The Australian government has lost control of the parliament for the first time in nearly a century, losing a major vote on a bill to help evacuate critically ill refugees from offshore processing centers.
Labor, the Greens and four independents backed the bill in the Senate after the same legislation was passed in the House of Representatives yesterday.
Australia's conservative minority government suffered a damaging political defeat on Tuesday (Feb 12), becoming the first administration in almost a century to lose a vote on major legislation and sparking calls for a snap election.
Prime minister Scott Morrison will speak at the National Press Club in Canberra on Monday - where he will argue only his government can protect Australians from local and global threats.
"If we're sending people who really need [help] to Australia already, why make a big deal of it, and why create a symbol that says we're going to get even kinder?"
The Senate passed similar amendments on medical evacuations despite ruling party objections on the last day Parliament sat previous year.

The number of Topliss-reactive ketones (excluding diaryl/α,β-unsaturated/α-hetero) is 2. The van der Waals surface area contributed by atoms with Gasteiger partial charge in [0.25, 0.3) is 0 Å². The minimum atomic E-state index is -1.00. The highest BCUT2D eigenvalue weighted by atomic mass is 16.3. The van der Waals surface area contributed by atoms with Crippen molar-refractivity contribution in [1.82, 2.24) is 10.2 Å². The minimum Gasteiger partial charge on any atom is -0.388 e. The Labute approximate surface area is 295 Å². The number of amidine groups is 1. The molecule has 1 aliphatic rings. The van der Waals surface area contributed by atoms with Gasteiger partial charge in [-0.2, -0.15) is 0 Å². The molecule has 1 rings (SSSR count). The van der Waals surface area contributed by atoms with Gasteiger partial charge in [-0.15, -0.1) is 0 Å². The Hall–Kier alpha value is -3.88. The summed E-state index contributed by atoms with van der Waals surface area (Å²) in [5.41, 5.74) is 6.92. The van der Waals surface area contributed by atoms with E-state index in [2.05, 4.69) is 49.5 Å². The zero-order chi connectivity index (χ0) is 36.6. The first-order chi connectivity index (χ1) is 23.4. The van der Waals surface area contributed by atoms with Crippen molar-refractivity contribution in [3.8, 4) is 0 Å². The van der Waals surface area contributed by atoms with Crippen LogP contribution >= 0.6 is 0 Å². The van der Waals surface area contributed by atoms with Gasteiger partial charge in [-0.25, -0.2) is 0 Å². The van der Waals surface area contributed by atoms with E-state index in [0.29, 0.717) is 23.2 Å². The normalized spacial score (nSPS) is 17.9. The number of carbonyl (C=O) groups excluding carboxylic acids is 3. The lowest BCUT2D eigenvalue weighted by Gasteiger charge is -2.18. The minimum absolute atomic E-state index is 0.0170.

"Every arrival is on Bill Shorten and Labor's head".
Late a year ago, public pressure over severe health issues facing children living on the islands prompted officials to allow all of them to be relocated to Australia.
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Mr Morrison ruled out calling a snap election, saying the vote was not a no-confidence motion in his government and he was still planning for a national poll in May.
The changes included a provision that only the 1,000 asylum seekers now held on Nauru and Papua New Guinea and not any future arrivals would be considered for medical evacuation under the new regime.
The legislation demonstrates the government's weak hold on power and will put asylum seeker policy at the forefront of campaigning ahead of elections that Morrison wants to hold in May.
But criticism of the camps has grown amid reports of abuse, suicides and lengthy detention periods, even as the government says the policy is discouraging asylum seekers from embarking on unsafe sea voyages.
The amendments to the bill were introduced in Parliament back in December. "This is a turning point for the people on Manus Island and Nauru, who for too long have suffered both mentally and physically without access to adequate medical facilities and the care they needed".
Sick asylum seekers often have to fight the Australian government in court for permission to be transferred to an Australian hospital.
Speaking before the vote, Morrison said that the changes would encourage people-smugglers and provoke a new flow of arrivals.